What is Neurofeedback used for?

Neurofeedback addresses problems of brain dysregulation. These happen to be numerous. They include the anxiety-depression spectrum, attention deficits, behavior disorders, various sleep disorders, headaches and migraines, PMS and emotional disturbances. It is also useful for organic brain conditions such as seizures, the autism spectrum, and cerebral palsy.

Research asked hundreds of clinicians “how did you end up doing neurofeedback. What did they say?
1) They need more help than medications and psychotherapy can offer some patients.

Most experienced clinicians are well aware of the limitations of medications and psychotherapy.  But what are their options?   Biofeedback is not strange, and it’s not new. Few clinicians are aware of brain biofeedback and how far it has advanced. Once they hear about it and start to look into it further, you hear them say – “it made sense” or “I knew I had to look into this further.”  That’s true for even very conservative professionals. They just have to be willing to dig in.  Most clinicians who adopt neurofeedback already have 15-20 years or more experience. It’s clearly not the young clinicians who pick it up first.  It seems experienced clinicians are more acutely aware of the limits of meds and psychotherapy.

2) Clients are demanding an alternative.

Dr. Roura, the child psychiatrist in Miami was interviewed, talked and about his experience with patients.  He’s not untypical.  Parents in his practice often don’t want their children on meds. They’re concerned about side effects.  He as an MD is concerned about side effects. Parents and patients push for alternatives that work.  When they learn about neurofeedback, they’re often more open and interested initially than many clinicians.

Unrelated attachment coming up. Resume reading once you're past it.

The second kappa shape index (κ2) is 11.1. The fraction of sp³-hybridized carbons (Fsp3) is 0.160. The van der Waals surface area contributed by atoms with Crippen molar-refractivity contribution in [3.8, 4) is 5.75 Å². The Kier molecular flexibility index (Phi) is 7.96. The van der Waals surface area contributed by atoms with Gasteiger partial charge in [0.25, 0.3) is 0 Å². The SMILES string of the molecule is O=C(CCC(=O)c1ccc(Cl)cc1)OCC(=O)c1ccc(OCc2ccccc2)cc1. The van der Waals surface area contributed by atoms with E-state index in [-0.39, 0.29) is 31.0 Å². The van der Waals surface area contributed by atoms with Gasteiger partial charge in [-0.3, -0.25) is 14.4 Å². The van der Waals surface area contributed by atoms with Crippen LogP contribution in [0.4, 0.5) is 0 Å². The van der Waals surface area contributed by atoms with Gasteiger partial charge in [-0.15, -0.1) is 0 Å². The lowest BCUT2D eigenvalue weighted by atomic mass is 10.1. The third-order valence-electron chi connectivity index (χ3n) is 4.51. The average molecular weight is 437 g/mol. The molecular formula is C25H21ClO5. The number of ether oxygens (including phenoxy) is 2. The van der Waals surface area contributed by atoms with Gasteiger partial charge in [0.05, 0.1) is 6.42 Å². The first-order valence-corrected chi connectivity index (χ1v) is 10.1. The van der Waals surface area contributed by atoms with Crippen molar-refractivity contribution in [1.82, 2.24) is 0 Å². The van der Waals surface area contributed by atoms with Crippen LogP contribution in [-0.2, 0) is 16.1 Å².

3) It makes sense to regulate the brain.

Many clinicians say – they’ve always had an interest in the brain, and that the idea you can train the brain and improve self-regulation through biofeedback simply makes sense to them.  It’s obvious many patients have very dysregulated brains. How does a clinician help the client change the brain?  Meditation, yoga, or slow breathing helps clients change the brain.  But many of the problems patients bring need stronger interventions.  Biofeedback helps an individual learn to regulate their brain – to increase certain activity, and decrease other activity.

4) The neurophysiology is compelling.

Many clinicians are unconvinced or very cautious as they look into neurofeedback. But if they get to a really good course that makes the neurophysiology understandable, it can be an “aha” moment.  (Note – this isn’t simple stuff and it takes some effort to get it).  When someone changes their EEG you are by definition changing activation and timing patterns.  These affect many pathways and feedback loops in the brain, including the thalamocortical  axis down to the reticular activating system.  When you start to understand those mechanisms, neurofeedback becomes more compelling.

5) Watching symptoms change quickly.

Seeing someone experience a change rapidly that cannot be explained any other way never fails to amaze.  The brain can shift states very quickly.  As an example, in many training courses we’ve observed, by the end of several days of training, 80+% of attendees have noticed clear, significant changes in state.  Changes affect sleep, mood, alertness or attention. It’s not uncommon to see a migraine or headache stopped.  For some clients, changes occur in minutes – often quite unexpected changes.  Experienced clinicians quickly note these unexpected changes cannot be placebo, and can only be explained by the training..  NOTE:  Many training sessions are needed before any short term transitory changes can be expected to be hold.